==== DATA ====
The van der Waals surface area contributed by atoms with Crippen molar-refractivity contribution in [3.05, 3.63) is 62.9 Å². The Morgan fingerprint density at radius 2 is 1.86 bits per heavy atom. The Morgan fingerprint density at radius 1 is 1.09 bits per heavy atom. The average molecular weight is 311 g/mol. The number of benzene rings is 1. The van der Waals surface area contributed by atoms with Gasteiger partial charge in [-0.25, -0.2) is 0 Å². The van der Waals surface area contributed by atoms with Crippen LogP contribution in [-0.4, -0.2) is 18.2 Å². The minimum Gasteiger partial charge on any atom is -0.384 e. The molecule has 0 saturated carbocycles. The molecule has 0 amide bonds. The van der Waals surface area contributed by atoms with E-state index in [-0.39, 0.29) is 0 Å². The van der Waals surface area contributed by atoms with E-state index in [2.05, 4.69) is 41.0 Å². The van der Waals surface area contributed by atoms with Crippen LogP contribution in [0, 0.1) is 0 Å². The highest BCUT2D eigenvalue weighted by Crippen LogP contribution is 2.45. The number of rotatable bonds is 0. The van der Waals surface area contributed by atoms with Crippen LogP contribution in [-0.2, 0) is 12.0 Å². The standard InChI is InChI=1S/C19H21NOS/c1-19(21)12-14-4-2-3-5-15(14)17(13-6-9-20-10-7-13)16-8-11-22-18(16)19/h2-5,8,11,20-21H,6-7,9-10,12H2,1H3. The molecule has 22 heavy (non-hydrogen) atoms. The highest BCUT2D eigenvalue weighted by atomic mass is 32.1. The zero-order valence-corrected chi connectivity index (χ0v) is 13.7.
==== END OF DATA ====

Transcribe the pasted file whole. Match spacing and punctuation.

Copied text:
The van der Waals surface area contributed by atoms with Crippen molar-refractivity contribution in [3.05, 3.63) is 62.9 Å². The Morgan fingerprint density at radius 2 is 1.86 bits per heavy atom. The Morgan fingerprint density at radius 1 is 1.09 bits per heavy atom. The average molecular weight is 311 g/mol. The number of benzene rings is 1. The van der Waals surface area contributed by atoms with Gasteiger partial charge in [-0.25, -0.2) is 0 Å². The van der Waals surface area contributed by atoms with Crippen LogP contribution in [-0.4, -0.2) is 18.2 Å². The minimum Gasteiger partial charge on any atom is -0.384 e. The molecule has 0 saturated carbocycles. The molecule has 0 amide bonds. The van der Waals surface area contributed by atoms with E-state index in [-0.39, 0.29) is 0 Å². The van der Waals surface area contributed by atoms with E-state index in [2.05, 4.69) is 41.0 Å². The van der Waals surface area contributed by atoms with Crippen LogP contribution in [0, 0.1) is 0 Å². The highest BCUT2D eigenvalue weighted by Crippen LogP contribution is 2.45. The number of rotatable bonds is 0. The van der Waals surface area contributed by atoms with Crippen LogP contribution in [-0.2, 0) is 12.0 Å². The standard InChI is InChI=1S/C19H21NOS/c1-19(21)12-14-4-2-3-5-15(14)17(13-6-9-20-10-7-13)16-8-11-22-18(16)19/h2-5,8,11,20-21H,6-7,9-10,12H2,1H3. The molecule has 22 heavy (non-hydrogen) atoms. The highest BCUT2D eigenvalue weighted by atomic mass is 32.1. The zero-order valence-corrected chi connectivity index (χ0v) is 13.7.